At around 1330, the wind picked up, gusting from the west. I found myself having some exhilarating rides. I was really coming to terms with the boat now and this was the time to push it, to see how much I could control it, under sail in strong conditions. I was totally engaged, and although I knew I needed to head in soon I found it hard to resist staying with the waves and heading further out – I figured slogging back across later would be worth it for a bit more excitement, and after all, Mark had no sail so it would be fair on him too. I had a period of serious sailing, with the bow pearling and water spraying off the bow - I had my camera video rolling and have some spectacular clips. Racing yachts healing hard and flying towards me made for a formidable sight and I suspect fragmented our group even more as we each chose our own course clear of the oncoming behemoths. I headed out even further. Eventually I began heading west, expecting Mark to be over there and Andrew to be somewhere between us both or maybe even further in. I couldn’t see either of them. I put in and paddled across the wind, the sail losing much of its effect. I searched for Andrew behind me as with his sail and speed it was he who was the wild card. I knew Mark, the machine, would be to my left slugging away in a relatively straight line. Andrew could be anywhere, but as always, he should pop up soon. I paddled on anxious to regroup. I eventually spotted Mark, further ahead than where I had expected him to be and paddled hard to try and catch up. As he was still well west of my position, and with the wind coming from the WSW my sail didn’t give me as much help as I would have liked and I dug deep to try and intercept him, increasingly worried now that Andrew was not with him. I got to within a hundred metres or so and blew my whistle and yelled but on this rough and windy day Mark didn’t hear or see me and paddled on. I got my marine radio and called “Baidarka” which is Andrew’s call sign and after no response I tried calling Mark but he too had not turned on his VHF.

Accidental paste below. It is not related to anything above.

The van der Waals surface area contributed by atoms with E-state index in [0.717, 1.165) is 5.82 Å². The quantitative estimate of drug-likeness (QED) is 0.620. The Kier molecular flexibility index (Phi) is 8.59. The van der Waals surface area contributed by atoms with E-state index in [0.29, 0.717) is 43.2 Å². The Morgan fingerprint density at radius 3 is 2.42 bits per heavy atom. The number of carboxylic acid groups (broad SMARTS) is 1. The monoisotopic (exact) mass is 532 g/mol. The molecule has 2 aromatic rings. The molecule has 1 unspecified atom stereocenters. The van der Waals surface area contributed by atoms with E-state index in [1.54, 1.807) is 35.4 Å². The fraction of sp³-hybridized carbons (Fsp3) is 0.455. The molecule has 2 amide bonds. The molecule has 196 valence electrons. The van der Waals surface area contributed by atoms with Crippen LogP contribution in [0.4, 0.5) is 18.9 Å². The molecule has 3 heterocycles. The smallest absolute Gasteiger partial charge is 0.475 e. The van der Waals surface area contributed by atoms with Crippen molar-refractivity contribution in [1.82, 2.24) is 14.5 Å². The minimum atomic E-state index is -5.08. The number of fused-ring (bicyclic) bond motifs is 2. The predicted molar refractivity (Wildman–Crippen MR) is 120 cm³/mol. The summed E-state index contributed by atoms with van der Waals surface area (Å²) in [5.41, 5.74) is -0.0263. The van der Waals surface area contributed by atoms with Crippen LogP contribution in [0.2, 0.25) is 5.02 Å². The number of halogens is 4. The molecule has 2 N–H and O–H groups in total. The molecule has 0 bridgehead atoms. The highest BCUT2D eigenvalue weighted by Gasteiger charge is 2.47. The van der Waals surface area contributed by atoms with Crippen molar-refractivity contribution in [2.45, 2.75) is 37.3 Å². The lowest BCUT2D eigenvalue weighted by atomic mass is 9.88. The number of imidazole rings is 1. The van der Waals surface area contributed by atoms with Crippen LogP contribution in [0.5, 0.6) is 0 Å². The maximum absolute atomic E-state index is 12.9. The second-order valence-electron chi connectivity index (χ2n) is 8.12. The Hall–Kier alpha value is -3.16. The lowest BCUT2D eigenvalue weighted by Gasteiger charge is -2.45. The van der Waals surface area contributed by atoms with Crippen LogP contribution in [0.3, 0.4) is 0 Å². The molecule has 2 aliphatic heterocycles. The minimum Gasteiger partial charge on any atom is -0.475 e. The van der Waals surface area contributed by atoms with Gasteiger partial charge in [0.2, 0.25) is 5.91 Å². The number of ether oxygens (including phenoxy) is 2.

I laboured a 180 degree turn, took off my sun glasses and scanned the sea – the dread rose inside me as I came to the realisation that what I had been suspecting for the last five minutes or so was now a distinct reality – Andrew was lost, and it had been a long time since I’d last seen him. I made a frenzied attempt to paddle into the wind.

At 1413, I radioed Marine Rescue. In strong terms I relayed the situation and made it clear that there was a missing kayaker, probably in the water and that a call should be put out immediately to all boats in the area, especially those yachts that had recently passed us in a race. This call was made on CH 16 as much to go out to local traffic as to go to Marine Rescue. I paddled hard into the wind, making little progress and seeing nothing in my field of view. A call came through to me from the rescue vessel and I explained that as they head south from Barrenjoey Head they should come across two kayakers, if there is only one, as I suspected, the missing person is confirmed. They called me back soon afterwards and indicated that there was only one kayaker. I was now very worried, knowing that Andrew was indeed lost and probably in a perilous situation. Another call came through to me from Marine Rescue Vessel Cottage Point indicating that “a kayaker had been taken on board a yacht”. I was mightily relieved. They asked for my position and as I turned north I could see them stopped, probably next to Mark. My mobile rang, I dug it out of the day hatch and it was Rob Mercer, confirming that Andrew had been rescued by a yacht. Apparently Andrew had called Rob using one of the crew’s phones. With sail up I sped toward the rescue vessel and they confirmed that a kayaker had been picked up. They offered mark and I a tow but we politely refused. We saw a large shark off Barrenjoey but oddly enough we didn’t take much notice. The two of us then paddled back to our finish point within Pittwater. I logged Mark and me off with Marine Rescue Sydney at 1634.

As Rob had told me that Andrew called him I assumed Andrew had his phone (and boat) with him. We were shocked later when I again spoke to Rob, and learned that Andrew’s boat had been abandoned at sea.

Lessons learned (My perspective)